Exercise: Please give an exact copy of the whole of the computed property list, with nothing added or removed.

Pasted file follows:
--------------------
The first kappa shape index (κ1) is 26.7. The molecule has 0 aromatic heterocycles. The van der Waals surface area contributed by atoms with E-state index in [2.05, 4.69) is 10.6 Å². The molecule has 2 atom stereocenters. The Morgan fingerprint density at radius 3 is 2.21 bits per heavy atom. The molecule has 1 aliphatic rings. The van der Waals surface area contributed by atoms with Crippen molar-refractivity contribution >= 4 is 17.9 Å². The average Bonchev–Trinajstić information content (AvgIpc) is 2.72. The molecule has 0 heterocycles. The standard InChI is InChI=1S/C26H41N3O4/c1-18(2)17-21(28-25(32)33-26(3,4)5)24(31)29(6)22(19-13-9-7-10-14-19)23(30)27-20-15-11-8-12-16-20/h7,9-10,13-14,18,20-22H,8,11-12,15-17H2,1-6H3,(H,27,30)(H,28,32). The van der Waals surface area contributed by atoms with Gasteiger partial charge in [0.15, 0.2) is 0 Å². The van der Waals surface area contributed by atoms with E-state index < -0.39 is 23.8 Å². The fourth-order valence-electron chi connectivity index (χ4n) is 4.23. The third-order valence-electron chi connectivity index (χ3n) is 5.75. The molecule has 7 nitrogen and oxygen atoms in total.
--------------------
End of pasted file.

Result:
The first kappa shape index (κ1) is 26.7. The molecule has 0 aromatic heterocycles. The van der Waals surface area contributed by atoms with E-state index in [2.05, 4.69) is 10.6 Å². The molecule has 2 atom stereocenters. The Morgan fingerprint density at radius 3 is 2.21 bits per heavy atom. The molecule has 1 aliphatic rings. The van der Waals surface area contributed by atoms with Crippen molar-refractivity contribution >= 4 is 17.9 Å². The average Bonchev–Trinajstić information content (AvgIpc) is 2.72. The molecule has 0 heterocycles. The standard InChI is InChI=1S/C26H41N3O4/c1-18(2)17-21(28-25(32)33-26(3,4)5)24(31)29(6)22(19-13-9-7-10-14-19)23(30)27-20-15-11-8-12-16-20/h7,9-10,13-14,18,20-22H,8,11-12,15-17H2,1-6H3,(H,27,30)(H,28,32). The van der Waals surface area contributed by atoms with Gasteiger partial charge in [0.15, 0.2) is 0 Å². The van der Waals surface area contributed by atoms with E-state index < -0.39 is 23.8 Å². The fourth-order valence-electron chi connectivity index (χ4n) is 4.23. The third-order valence-electron chi connectivity index (χ3n) is 5.75. The molecule has 7 nitrogen and oxygen atoms in total.